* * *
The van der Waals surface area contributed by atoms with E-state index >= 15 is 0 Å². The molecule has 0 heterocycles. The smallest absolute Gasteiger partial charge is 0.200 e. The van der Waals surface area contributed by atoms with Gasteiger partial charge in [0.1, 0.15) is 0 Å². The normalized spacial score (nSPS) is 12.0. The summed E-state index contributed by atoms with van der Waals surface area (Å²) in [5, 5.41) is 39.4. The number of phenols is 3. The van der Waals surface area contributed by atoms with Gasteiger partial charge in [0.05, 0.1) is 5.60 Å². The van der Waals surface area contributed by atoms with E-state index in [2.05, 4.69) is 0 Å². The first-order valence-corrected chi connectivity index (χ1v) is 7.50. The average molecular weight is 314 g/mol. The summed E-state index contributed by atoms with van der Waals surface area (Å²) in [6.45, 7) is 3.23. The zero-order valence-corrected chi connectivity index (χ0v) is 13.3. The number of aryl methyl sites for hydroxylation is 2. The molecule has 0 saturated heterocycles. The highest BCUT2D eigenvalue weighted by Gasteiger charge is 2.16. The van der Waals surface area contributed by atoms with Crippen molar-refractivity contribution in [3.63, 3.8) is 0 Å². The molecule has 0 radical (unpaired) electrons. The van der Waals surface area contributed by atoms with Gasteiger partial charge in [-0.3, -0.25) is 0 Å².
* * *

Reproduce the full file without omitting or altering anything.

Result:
The van der Waals surface area contributed by atoms with E-state index >= 15 is 0 Å². The molecule has 0 heterocycles. The smallest absolute Gasteiger partial charge is 0.200 e. The van der Waals surface area contributed by atoms with Gasteiger partial charge in [0.1, 0.15) is 0 Å². The normalized spacial score (nSPS) is 12.0. The summed E-state index contributed by atoms with van der Waals surface area (Å²) in [5, 5.41) is 39.4. The number of phenols is 3. The van der Waals surface area contributed by atoms with Gasteiger partial charge in [0.05, 0.1) is 5.60 Å². The van der Waals surface area contributed by atoms with E-state index in [2.05, 4.69) is 0 Å². The first-order valence-corrected chi connectivity index (χ1v) is 7.50. The average molecular weight is 314 g/mol. The summed E-state index contributed by atoms with van der Waals surface area (Å²) in [6.45, 7) is 3.23. The zero-order valence-corrected chi connectivity index (χ0v) is 13.3. The number of aryl methyl sites for hydroxylation is 2. The molecule has 0 saturated heterocycles. The highest BCUT2D eigenvalue weighted by Gasteiger charge is 2.16. The van der Waals surface area contributed by atoms with Crippen molar-refractivity contribution in [3.63, 3.8) is 0 Å². The molecule has 0 radical (unpaired) electrons. The van der Waals surface area contributed by atoms with Gasteiger partial charge in [-0.3, -0.25) is 0 Å².